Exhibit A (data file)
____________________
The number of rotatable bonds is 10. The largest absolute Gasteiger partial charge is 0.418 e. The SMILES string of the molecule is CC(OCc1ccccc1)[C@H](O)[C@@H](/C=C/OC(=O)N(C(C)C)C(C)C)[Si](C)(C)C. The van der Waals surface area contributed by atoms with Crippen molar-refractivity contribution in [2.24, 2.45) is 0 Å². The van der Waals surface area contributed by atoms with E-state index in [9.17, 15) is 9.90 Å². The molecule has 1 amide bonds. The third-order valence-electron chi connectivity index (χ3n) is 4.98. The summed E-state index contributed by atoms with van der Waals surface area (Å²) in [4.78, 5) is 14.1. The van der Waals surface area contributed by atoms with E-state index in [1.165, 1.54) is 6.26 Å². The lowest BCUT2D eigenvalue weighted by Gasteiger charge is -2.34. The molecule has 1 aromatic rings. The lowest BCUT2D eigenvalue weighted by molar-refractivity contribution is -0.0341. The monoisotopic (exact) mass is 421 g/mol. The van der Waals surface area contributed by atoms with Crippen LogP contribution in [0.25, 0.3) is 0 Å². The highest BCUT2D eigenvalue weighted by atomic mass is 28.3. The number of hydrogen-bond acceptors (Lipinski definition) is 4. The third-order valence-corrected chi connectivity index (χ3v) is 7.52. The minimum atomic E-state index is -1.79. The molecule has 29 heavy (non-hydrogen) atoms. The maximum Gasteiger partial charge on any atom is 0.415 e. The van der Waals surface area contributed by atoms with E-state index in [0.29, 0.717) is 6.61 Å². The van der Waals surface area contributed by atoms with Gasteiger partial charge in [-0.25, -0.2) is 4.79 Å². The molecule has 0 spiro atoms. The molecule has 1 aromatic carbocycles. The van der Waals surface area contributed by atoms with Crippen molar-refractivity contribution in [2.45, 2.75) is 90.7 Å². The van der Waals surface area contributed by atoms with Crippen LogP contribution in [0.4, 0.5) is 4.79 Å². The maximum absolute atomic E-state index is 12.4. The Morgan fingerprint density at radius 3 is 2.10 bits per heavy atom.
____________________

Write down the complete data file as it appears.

The number of rotatable bonds is 10. The largest absolute Gasteiger partial charge is 0.418 e. The SMILES string of the molecule is CC(OCc1ccccc1)[C@H](O)[C@@H](/C=C/OC(=O)N(C(C)C)C(C)C)[Si](C)(C)C. The van der Waals surface area contributed by atoms with Crippen molar-refractivity contribution in [2.24, 2.45) is 0 Å². The van der Waals surface area contributed by atoms with E-state index in [9.17, 15) is 9.90 Å². The molecule has 1 amide bonds. The third-order valence-electron chi connectivity index (χ3n) is 4.98. The summed E-state index contributed by atoms with van der Waals surface area (Å²) in [4.78, 5) is 14.1. The van der Waals surface area contributed by atoms with E-state index in [1.165, 1.54) is 6.26 Å². The lowest BCUT2D eigenvalue weighted by Gasteiger charge is -2.34. The molecule has 1 aromatic rings. The lowest BCUT2D eigenvalue weighted by molar-refractivity contribution is -0.0341. The monoisotopic (exact) mass is 421 g/mol. The van der Waals surface area contributed by atoms with Crippen LogP contribution in [0.25, 0.3) is 0 Å². The highest BCUT2D eigenvalue weighted by atomic mass is 28.3. The number of hydrogen-bond acceptors (Lipinski definition) is 4. The third-order valence-corrected chi connectivity index (χ3v) is 7.52. The minimum atomic E-state index is -1.79. The molecule has 29 heavy (non-hydrogen) atoms. The maximum Gasteiger partial charge on any atom is 0.415 e. The van der Waals surface area contributed by atoms with E-state index in [0.29, 0.717) is 6.61 Å². The van der Waals surface area contributed by atoms with Gasteiger partial charge in [-0.25, -0.2) is 4.79 Å². The molecule has 0 spiro atoms. The molecule has 1 aromatic carbocycles. The van der Waals surface area contributed by atoms with Crippen molar-refractivity contribution in [2.45, 2.75) is 90.7 Å². The van der Waals surface area contributed by atoms with Crippen LogP contribution in [0.4, 0.5) is 4.79 Å². The maximum absolute atomic E-state index is 12.4. The Morgan fingerprint density at radius 3 is 2.10 bits per heavy atom.